The parking lot is to the right, just past this sign.
This is where you are.
Look for this path heading south, near some kiosks at the edge of the parking lot.
There are two dirt paths heading off the paved trail. Both will take you to the dam. This is the first one. The second is just ahead, seen in the last picture in section one. They merge together about 200 feet down the trail.
Go through this gate.
Plenty of informative signs to read, like this one to the left.
If you get tired, there are benches to sit and enjoy the lake view.
To the right is a side trail leading to the Hacienda hotel/casino.
The trail cuts through this hill.
One of many educational signs.
Lake Mead to the left. Note the white bathtub ring, reflecting the low water level.
The first tunnel. You can see the second one through it.
Here is the second tunnel.
That is the marina on the left. Note that island straight ahead. In 1985 only the brown part was above water. Lake Mead is the main water source for Las Vegas, and the lake level keeps dropping.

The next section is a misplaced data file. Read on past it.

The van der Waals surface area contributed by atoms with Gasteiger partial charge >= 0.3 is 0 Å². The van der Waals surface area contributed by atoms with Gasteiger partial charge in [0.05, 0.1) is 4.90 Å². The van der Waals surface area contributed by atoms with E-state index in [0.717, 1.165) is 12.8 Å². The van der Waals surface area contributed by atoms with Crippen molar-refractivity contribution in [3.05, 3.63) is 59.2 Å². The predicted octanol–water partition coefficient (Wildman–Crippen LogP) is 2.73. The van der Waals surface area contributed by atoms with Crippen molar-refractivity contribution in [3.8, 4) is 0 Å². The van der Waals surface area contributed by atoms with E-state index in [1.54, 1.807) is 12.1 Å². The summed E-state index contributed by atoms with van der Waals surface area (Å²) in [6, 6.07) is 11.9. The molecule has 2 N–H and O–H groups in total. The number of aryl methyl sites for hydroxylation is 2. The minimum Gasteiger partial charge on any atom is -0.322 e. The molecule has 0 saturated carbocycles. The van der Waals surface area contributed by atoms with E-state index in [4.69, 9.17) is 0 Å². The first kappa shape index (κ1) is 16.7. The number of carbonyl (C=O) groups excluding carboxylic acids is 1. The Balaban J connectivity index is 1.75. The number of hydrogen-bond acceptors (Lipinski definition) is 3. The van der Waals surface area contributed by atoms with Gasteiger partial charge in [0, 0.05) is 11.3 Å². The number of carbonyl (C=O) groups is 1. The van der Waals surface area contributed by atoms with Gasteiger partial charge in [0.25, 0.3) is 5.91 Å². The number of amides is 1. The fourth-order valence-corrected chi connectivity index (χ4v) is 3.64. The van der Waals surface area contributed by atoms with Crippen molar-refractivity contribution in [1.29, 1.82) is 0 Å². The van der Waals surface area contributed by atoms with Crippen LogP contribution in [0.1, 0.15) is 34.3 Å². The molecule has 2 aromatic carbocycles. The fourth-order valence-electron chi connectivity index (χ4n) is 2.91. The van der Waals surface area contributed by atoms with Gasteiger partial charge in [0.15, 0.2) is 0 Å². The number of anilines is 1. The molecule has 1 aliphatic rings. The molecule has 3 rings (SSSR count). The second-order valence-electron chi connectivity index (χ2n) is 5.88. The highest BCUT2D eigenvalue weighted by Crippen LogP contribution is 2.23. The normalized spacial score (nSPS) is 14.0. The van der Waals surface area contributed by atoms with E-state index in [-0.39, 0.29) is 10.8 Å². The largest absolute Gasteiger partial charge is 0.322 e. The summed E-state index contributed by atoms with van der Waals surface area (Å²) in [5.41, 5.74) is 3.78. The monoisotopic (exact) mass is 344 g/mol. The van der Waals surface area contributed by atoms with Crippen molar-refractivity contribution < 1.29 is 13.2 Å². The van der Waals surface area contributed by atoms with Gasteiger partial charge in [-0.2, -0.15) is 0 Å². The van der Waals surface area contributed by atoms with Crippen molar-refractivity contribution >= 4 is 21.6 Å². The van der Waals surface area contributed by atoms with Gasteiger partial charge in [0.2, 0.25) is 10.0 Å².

Tunnel number three.
Tunnel number four.
Tunnel number five.
There is a public bathroom here. The trail resumes to the left, just before that covered picnic table.
Trail resumes through this gate.
The trail is briefly on this paved section ahead. Go in the direction towards the yellow shed.
There is a shortcut to the right. However, I recommend sticking to the main path, which is more scenic.
You'll pass some old mining equipment on the right.
Here is a direct view of the mining equipment. I assume those big round things are old turbines from the dam.
You can start to see lots of electrical stuff here.
To the right you this electrical grid, if that is the correct term. You can also hear the electricity crackling through the many wires.
Take the path to the left. The right path is the end of the shortcut.
Lots of gates to go through.
Coming close to the end. Turn right here to visit the Hoover Dam Bypass Bridge. The parking lot for that is about a quarter mile down that crossroad.
Bikes are not supposed to go past this gate. You can see there is a bike rack for them.